The Norman Transcript

October 18, 2012

Projects identified for funds

By Joy Hampton
The Norman Transcript

NORMAN — The recent passage of the transportation bond by Norman voters has freed up several million dollars over the course of the next few years that the city can devote to other projects. This year, $1.9 million previously budgeted toward road projects has been freed up and now is available for use.

The Norman Finance Committee, which is comprised of city council members and city finance staff, met Wednesday evening to discuss possible projects for the funds. Linda Price of the city’s planning and community development department presented possible projects for consideration.

“These are high-profile projects that we would like to see get done,” Price said.

The first thing to be deducted from the available money will be expected cost overruns from other transportation projects, including up to $400,000 on the Robinson Street railroad underpass. All totaled, overruns from six city transportation projects is estimated to run as much as $625,000, leaving the city with $1.3 million to spend on other items.

New road projects identified by council members as priorities during the finance committee meeting included the Indian Hills Road overpass deck at a cost of $150,000 and the signals and intersection at 12th Avenue Northeast and High Meadows Drive at a cost of $70,000. High traffic, a school and apartments for persons with disabilities makes the High Meadows intersection a high safety priority, council members said.

In response to the city clerk’s request, council members also identified the council chamber’s audio visual system replacement as a high priority. The estimated price tag on that is $350,000.

While council member Tom Kovach said he would like to look at other unfunded building maintenance needs as part of an effort for the city to take care of what it already has, a need to replace three HVAC systems was identified. Those systems are in the Reaves Center for $10,000, the Senior Center for $10,000 and the Firehouse Art Center for $15,000.

“I think we need to target those future savings,” council member Jim Griffith said.

Griffith said that increasing energy efficiency by replacing those HVAC systems would save the city money in the long run.

Council member Roger Gallagher stressed that the city needs to maintain its systems to extend the life of the equipment as much as possible.

Price agreed but said the systems to be replaced are very old and well past their life expectancy.

Council member Robert Castleberry also requested that a percentage of the money be put into reserve savings.

Park improvements also will be looked at in conjunction with money that has become available through in-lieu-of development fees paid “in-lieu-of” land dedication. A city charter change approved by Norman voters now allows that money to be used in the area collected for improvements in cases where more land is not available.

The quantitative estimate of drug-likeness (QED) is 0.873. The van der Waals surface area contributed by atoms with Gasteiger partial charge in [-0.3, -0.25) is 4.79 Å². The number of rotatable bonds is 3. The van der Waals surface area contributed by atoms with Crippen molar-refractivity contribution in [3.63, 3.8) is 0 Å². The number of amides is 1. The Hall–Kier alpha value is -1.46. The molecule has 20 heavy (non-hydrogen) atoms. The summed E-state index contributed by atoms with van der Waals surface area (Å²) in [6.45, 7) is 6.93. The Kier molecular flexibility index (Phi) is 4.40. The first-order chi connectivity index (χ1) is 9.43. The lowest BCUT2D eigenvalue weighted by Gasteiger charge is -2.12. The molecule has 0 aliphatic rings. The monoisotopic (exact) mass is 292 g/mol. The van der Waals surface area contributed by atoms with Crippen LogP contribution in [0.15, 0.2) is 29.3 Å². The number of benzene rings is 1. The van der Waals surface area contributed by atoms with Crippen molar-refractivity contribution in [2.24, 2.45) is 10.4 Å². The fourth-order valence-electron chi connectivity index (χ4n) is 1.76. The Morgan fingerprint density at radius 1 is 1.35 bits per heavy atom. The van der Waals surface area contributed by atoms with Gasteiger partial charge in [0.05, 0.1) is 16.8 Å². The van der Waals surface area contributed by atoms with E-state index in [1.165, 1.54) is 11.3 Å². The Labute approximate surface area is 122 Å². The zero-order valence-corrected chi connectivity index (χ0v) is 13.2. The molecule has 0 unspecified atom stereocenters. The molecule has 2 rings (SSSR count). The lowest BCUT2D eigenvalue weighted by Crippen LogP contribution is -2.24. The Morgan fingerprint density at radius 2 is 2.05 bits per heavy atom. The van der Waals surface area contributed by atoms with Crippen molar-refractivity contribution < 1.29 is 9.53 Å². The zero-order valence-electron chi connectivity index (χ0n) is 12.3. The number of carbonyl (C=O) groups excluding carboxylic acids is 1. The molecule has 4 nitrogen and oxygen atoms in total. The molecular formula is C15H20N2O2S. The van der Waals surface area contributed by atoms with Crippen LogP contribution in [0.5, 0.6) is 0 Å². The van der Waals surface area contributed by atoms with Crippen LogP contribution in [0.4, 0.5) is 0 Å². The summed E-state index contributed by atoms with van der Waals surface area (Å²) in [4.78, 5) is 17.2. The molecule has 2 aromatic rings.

That money has already paid for numerous upgrades in older parks and for new equipment in the newly established Monroe Park on land leased long-term from Norman Public Schools.

In other finance committee business, City Attorney Jeff Bryant reported on the downtown parking lot meter project.

A building was demolished on the site, increasing the size of the parking lot on Gray Street between Peters and Crawford avenues to serve customers in the area. To deter long-term parking by employees who have designated spaces further away, the city has agreed to install low-cost parking meters.

“The only thing we were looking at was a funding source,” Bryant said.

Republic Bank offered an interest-free loan to finance the purchase of the meters. The loan would be paid by revenue generated by the meters. The loan will be for $140,000 payable in 10 years, though it will likely be paid off within two to three years.

City council members chose to issue that interest-free revenue bond through the Norman Municipal Authority.

Finance Director Anthony Francisco also discussed a contract for the collection of delinquent taxes at the meeting. The contract has two portions. One element would allow the city, acting as an agent of the Oklahoma Tax Commission, to collect back taxes. OTC regularly reports to the city on taxes that are delinquent over 90 days.

“In some cases, businesses are delinquent in paying collected taxes,” Francisco said. “What we would like to be able to do is, first, on our own devices, is to try to collect.”

Francisco said the number of businesses that are delinquent is very small and most will respond to a letter requesting the funds.

“That failing, we would like to use a vendor to collect those taxes,” Francisco said.

The second part of the contract allows for an agreement with an outside vendor to collect the funds and, in some cases, to perform an audit to identify if a business has paid taxes to the wrong jurisdiction.

Francisco said the city can collect back three years on taxes where it was paid improperly.

“Sales tax applies at the point of delivery,” Francisco said. “We would only go after the ones that we potentially think will gain new revenue.”

Other cities are already in that hunt, and Francisco said if Norman doesn’t take action, the city could potentially lose tens of thousands or even hundreds of thousands of dollars.

The outside vendor selected is Revenue Discovery Systems.

Discussions regarding room tax adjustments and a report of open positions was not taken up because of time constraints. The room tax consideration is a high priority, however, and the council will take it up at the next possible meeting.


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